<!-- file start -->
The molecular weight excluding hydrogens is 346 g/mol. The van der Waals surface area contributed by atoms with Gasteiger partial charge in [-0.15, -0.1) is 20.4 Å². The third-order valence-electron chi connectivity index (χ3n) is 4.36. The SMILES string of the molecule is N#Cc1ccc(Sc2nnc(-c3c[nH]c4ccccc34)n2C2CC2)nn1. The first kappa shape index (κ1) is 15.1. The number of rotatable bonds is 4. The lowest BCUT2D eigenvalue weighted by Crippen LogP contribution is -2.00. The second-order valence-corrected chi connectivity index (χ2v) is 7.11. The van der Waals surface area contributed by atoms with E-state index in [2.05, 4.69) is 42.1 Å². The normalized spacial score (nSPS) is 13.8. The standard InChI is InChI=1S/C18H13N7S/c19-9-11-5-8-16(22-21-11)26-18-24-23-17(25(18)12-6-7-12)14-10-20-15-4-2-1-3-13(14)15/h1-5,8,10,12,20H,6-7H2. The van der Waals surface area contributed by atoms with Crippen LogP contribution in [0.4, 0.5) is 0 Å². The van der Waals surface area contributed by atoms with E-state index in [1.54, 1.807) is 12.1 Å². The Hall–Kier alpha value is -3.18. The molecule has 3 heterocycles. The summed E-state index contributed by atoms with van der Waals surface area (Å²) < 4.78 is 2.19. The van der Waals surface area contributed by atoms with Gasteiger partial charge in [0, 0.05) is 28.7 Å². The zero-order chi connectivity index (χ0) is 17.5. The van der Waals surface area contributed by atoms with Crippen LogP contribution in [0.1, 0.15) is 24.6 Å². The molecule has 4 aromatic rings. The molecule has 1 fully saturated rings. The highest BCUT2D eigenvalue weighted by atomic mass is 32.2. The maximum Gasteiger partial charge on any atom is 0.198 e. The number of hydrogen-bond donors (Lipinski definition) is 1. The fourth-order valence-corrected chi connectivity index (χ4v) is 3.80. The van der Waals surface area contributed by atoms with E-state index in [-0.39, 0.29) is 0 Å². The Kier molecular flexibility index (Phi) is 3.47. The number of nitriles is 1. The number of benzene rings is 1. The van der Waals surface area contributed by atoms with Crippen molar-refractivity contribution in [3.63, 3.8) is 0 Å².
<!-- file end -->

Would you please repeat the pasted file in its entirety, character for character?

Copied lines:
The molecular weight excluding hydrogens is 346 g/mol. The van der Waals surface area contributed by atoms with Gasteiger partial charge in [-0.15, -0.1) is 20.4 Å². The third-order valence-electron chi connectivity index (χ3n) is 4.36. The SMILES string of the molecule is N#Cc1ccc(Sc2nnc(-c3c[nH]c4ccccc34)n2C2CC2)nn1. The first kappa shape index (κ1) is 15.1. The number of rotatable bonds is 4. The lowest BCUT2D eigenvalue weighted by Crippen LogP contribution is -2.00. The second-order valence-corrected chi connectivity index (χ2v) is 7.11. The van der Waals surface area contributed by atoms with E-state index in [2.05, 4.69) is 42.1 Å². The normalized spacial score (nSPS) is 13.8. The standard InChI is InChI=1S/C18H13N7S/c19-9-11-5-8-16(22-21-11)26-18-24-23-17(25(18)12-6-7-12)14-10-20-15-4-2-1-3-13(14)15/h1-5,8,10,12,20H,6-7H2. The van der Waals surface area contributed by atoms with Crippen LogP contribution in [0.4, 0.5) is 0 Å². The van der Waals surface area contributed by atoms with E-state index in [1.54, 1.807) is 12.1 Å². The Hall–Kier alpha value is -3.18. The molecule has 3 heterocycles. The summed E-state index contributed by atoms with van der Waals surface area (Å²) < 4.78 is 2.19. The van der Waals surface area contributed by atoms with Gasteiger partial charge in [0, 0.05) is 28.7 Å². The zero-order chi connectivity index (χ0) is 17.5. The van der Waals surface area contributed by atoms with Crippen LogP contribution in [0.1, 0.15) is 24.6 Å². The molecule has 4 aromatic rings. The molecule has 1 fully saturated rings. The highest BCUT2D eigenvalue weighted by atomic mass is 32.2. The maximum Gasteiger partial charge on any atom is 0.198 e. The number of hydrogen-bond donors (Lipinski definition) is 1. The fourth-order valence-corrected chi connectivity index (χ4v) is 3.80. The van der Waals surface area contributed by atoms with E-state index in [-0.39, 0.29) is 0 Å². The Kier molecular flexibility index (Phi) is 3.47. The number of nitriles is 1. The number of benzene rings is 1. The van der Waals surface area contributed by atoms with Crippen molar-refractivity contribution in [3.63, 3.8) is 0 Å².